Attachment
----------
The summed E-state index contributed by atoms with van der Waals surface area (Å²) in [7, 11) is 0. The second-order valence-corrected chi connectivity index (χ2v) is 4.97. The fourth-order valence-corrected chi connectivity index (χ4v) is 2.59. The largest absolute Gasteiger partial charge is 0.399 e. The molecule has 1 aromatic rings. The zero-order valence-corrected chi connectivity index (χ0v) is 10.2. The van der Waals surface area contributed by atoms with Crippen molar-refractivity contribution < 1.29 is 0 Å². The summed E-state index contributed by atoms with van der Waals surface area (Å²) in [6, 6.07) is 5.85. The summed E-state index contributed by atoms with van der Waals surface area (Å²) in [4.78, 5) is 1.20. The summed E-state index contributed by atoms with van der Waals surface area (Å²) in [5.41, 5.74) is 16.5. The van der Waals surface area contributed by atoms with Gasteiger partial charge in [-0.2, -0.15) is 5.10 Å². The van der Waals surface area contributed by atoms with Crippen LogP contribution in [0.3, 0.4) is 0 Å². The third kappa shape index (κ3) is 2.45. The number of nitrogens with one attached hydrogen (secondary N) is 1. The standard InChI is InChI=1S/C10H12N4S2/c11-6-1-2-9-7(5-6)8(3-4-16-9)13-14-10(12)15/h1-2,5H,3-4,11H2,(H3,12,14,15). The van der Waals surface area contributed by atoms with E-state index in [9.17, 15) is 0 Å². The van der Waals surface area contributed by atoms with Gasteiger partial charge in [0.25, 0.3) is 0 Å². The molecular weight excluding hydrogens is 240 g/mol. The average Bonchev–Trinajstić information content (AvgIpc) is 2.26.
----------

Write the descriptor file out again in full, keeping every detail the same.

The summed E-state index contributed by atoms with van der Waals surface area (Å²) in [7, 11) is 0. The second-order valence-corrected chi connectivity index (χ2v) is 4.97. The fourth-order valence-corrected chi connectivity index (χ4v) is 2.59. The largest absolute Gasteiger partial charge is 0.399 e. The molecule has 1 aromatic rings. The zero-order valence-corrected chi connectivity index (χ0v) is 10.2. The van der Waals surface area contributed by atoms with Crippen molar-refractivity contribution < 1.29 is 0 Å². The summed E-state index contributed by atoms with van der Waals surface area (Å²) in [6, 6.07) is 5.85. The summed E-state index contributed by atoms with van der Waals surface area (Å²) in [4.78, 5) is 1.20. The summed E-state index contributed by atoms with van der Waals surface area (Å²) in [5.41, 5.74) is 16.5. The van der Waals surface area contributed by atoms with Gasteiger partial charge in [-0.2, -0.15) is 5.10 Å². The van der Waals surface area contributed by atoms with Crippen LogP contribution in [0.3, 0.4) is 0 Å². The third kappa shape index (κ3) is 2.45. The number of nitrogens with one attached hydrogen (secondary N) is 1. The standard InChI is InChI=1S/C10H12N4S2/c11-6-1-2-9-7(5-6)8(3-4-16-9)13-14-10(12)15/h1-2,5H,3-4,11H2,(H3,12,14,15). The van der Waals surface area contributed by atoms with E-state index in [9.17, 15) is 0 Å². The van der Waals surface area contributed by atoms with Gasteiger partial charge in [0.25, 0.3) is 0 Å². The molecular weight excluding hydrogens is 240 g/mol. The average Bonchev–Trinajstić information content (AvgIpc) is 2.26.